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Tuesday, April 13, 2021

WHO chief scientist cautions against full lockdown: ‘consequences are terrible’

“We have to manage the second wave before thinking of a third wave and till enough people are vaccinated, there definitely can be more waves in the pandemic,” said Dr Soumya Swaminathan.

Written by Anuradha Mascarenhas | Pune |
Updated: April 7, 2021 7:45:57 am
covid-19, covid cases india, india coronavirus, covid lockdown, who, who on covid lockdown, Covid-cases second wave, India news, indian express newsDr Soumya Swaminathan, chief scientist of the World Health Organisation, has cautioned against a full lockdown. (File)

Dr Soumya Swaminathan, chief scientist of the World Health Organisation, has cautioned against a full lockdown. “The consequences are terrible,” Dr Swaminathan told The Indian Express even as she appealed to citizens to manage the second wave of the pandemic.

“We have to manage the second wave before thinking of a third wave and till enough people are vaccinated, there definitely can be more waves in the pandemic,” said Dr Swaminathan.

With the WHO advising a gap of 8-12 weeks between two doses of the Covishield vaccine, there is more scope for a larger number of beneficiaries to get inoculated. “Vaccination is not recommended yet for children but yes, the gap between two doses can be stretched to eight to 12 weeks,” said Dr Swaminathan.

April 7 is World Health Day and on the occasion, Dr Poonam Khetrapal Singh, regional director of WHO, said that as a new wave of infection is spreading across the region, efforts must be made to accelerate vaccine rollouts.

India is administering 26 lakh doses daily on an average, second only to USA, which is administering more than 30 lakh doses on an average per day.

Meanwhile, experts in Pune have also strongly objected to a lockdown. “Last year, even during the lockdown, Pune had many hotspots. As soon as the lockdown was lifted, albeit partially, the numbers started going up. Then there was a 10-day lockdown which did not help. Numbers went up even further. With community transmission rampant, during lockdown, the virus would still be spreading within smaller groups in a locality and as soon as the lockdown is lifted, it will spread even more rapidly as people tend to relax more after the stress of the lockdown,” Prof L S Shashidhara, a professor at IISER, Pune and Ashoka University, told The Indian Express.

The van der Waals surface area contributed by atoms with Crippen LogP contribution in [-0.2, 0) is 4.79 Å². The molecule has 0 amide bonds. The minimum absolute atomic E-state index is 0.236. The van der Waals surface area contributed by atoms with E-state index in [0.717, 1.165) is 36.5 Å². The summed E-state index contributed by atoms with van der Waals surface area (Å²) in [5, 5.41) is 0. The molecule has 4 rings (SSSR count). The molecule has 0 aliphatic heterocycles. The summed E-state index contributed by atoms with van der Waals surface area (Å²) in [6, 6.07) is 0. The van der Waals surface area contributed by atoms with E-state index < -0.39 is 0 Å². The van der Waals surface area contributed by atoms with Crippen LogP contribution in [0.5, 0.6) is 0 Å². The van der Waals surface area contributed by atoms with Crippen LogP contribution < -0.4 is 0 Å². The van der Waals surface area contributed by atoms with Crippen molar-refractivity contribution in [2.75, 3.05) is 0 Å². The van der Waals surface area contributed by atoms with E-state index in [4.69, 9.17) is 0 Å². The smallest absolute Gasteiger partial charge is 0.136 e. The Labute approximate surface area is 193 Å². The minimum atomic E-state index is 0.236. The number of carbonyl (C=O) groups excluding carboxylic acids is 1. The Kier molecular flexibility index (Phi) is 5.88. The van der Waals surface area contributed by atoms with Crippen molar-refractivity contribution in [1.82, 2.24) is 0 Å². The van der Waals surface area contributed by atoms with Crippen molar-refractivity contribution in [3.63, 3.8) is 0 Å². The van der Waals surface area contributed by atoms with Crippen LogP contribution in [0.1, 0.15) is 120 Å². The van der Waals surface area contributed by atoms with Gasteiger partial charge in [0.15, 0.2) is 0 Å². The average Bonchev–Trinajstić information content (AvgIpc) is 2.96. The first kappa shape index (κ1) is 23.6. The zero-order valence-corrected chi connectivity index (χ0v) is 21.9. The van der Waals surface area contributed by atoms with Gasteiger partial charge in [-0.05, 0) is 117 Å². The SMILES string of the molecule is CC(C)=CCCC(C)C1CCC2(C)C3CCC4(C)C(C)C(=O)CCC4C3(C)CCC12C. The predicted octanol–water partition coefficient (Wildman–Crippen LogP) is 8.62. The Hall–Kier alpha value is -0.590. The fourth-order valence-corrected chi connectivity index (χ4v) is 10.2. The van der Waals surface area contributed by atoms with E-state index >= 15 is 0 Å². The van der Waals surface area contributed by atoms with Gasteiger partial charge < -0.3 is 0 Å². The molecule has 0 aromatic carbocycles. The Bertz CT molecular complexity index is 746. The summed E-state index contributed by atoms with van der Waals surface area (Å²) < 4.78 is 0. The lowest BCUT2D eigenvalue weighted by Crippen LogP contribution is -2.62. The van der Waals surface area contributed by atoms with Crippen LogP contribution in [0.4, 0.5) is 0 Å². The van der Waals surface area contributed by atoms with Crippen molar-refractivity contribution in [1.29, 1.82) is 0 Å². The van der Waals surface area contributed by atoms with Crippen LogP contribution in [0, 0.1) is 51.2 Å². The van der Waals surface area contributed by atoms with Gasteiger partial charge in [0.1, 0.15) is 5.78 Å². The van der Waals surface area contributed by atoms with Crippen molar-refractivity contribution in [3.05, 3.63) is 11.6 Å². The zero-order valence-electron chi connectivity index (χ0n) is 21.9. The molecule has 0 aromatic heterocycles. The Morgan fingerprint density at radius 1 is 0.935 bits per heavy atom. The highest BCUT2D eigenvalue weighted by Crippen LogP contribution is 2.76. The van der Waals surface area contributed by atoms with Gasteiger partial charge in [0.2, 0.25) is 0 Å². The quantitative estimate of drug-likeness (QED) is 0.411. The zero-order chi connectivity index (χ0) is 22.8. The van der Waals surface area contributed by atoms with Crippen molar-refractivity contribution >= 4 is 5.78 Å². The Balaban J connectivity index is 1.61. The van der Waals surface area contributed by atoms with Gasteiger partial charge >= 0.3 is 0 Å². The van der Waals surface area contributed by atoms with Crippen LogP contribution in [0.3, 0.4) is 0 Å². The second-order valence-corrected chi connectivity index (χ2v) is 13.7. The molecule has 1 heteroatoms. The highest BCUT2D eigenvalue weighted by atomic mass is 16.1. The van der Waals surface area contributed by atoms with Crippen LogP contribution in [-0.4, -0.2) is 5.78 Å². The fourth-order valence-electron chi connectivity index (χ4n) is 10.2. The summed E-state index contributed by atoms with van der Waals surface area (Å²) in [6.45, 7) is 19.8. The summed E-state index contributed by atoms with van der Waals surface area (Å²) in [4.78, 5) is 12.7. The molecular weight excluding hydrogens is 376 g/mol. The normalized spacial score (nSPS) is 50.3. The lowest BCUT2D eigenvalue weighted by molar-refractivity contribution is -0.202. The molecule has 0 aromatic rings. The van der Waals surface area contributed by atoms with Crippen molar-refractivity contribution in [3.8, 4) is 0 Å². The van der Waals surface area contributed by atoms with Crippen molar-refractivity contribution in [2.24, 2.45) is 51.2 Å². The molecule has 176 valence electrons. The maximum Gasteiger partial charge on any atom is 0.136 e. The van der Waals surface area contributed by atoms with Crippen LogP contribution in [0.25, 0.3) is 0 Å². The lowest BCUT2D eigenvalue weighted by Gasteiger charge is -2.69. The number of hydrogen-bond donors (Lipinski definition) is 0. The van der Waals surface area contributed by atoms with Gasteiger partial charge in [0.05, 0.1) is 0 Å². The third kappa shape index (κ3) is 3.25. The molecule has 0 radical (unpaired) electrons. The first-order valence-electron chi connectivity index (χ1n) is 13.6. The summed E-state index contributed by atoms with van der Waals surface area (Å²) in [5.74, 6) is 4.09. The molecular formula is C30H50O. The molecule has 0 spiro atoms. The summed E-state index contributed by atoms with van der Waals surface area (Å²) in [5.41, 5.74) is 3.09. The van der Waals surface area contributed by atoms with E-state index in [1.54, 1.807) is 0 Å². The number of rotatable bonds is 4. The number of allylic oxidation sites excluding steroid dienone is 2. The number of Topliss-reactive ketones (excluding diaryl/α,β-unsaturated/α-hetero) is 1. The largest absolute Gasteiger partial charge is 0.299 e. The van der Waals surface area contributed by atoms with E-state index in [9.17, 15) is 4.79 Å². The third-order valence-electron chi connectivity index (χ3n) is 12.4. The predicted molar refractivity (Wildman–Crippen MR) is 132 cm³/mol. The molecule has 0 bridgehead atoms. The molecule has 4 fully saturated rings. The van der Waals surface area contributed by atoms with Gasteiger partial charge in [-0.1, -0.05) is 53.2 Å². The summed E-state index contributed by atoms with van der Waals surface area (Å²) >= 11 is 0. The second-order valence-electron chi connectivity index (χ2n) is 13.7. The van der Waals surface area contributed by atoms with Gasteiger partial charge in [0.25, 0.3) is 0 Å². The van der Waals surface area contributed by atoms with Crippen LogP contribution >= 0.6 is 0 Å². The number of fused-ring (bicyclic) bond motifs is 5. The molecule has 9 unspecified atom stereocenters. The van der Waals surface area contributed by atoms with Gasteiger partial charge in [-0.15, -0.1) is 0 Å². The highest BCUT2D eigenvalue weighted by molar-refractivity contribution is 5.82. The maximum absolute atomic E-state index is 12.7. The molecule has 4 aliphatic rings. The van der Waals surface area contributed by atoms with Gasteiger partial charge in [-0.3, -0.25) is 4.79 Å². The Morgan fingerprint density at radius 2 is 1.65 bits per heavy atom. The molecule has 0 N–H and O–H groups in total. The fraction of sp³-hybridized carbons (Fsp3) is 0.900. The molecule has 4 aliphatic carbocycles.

Pune doctors hopeful of more beds for treating Covid patients

While a team of public health experts and clinicians will visit 30 districts in Maharashtra and assist health authorities on various aspects like strengthening hospital infrastructure, assessing testing and contact tracing measures and others, doctors in Pune are hopeful that by next week, more hospitals will join the effort to treat Covid-19 patients.

Dr Dhananjay Kelkar, medical director of Deenanath Mangeshkar Hospital, told The Indian Express that Covid-19 variants have led to larger infectivity among the number of people and hence there is more panic. “Needless to say, the government has to take some steps to restrict Covid-19 spread as the pressure is on private hospitals. The good things now is that many small hospitals are becoming Covid centres. Last year, there was a huge scare and several facilities had displayed boards stating they were not Covid hospitals… but this time, more than 25 small hospitals have come forward and we can expect more beds opening up in Pune for treating Covid-19 patients. Currently, there are 4,000 beds in Pune city and all hospitals have been increasing the bed strength daily,” said Dr Kelkar.

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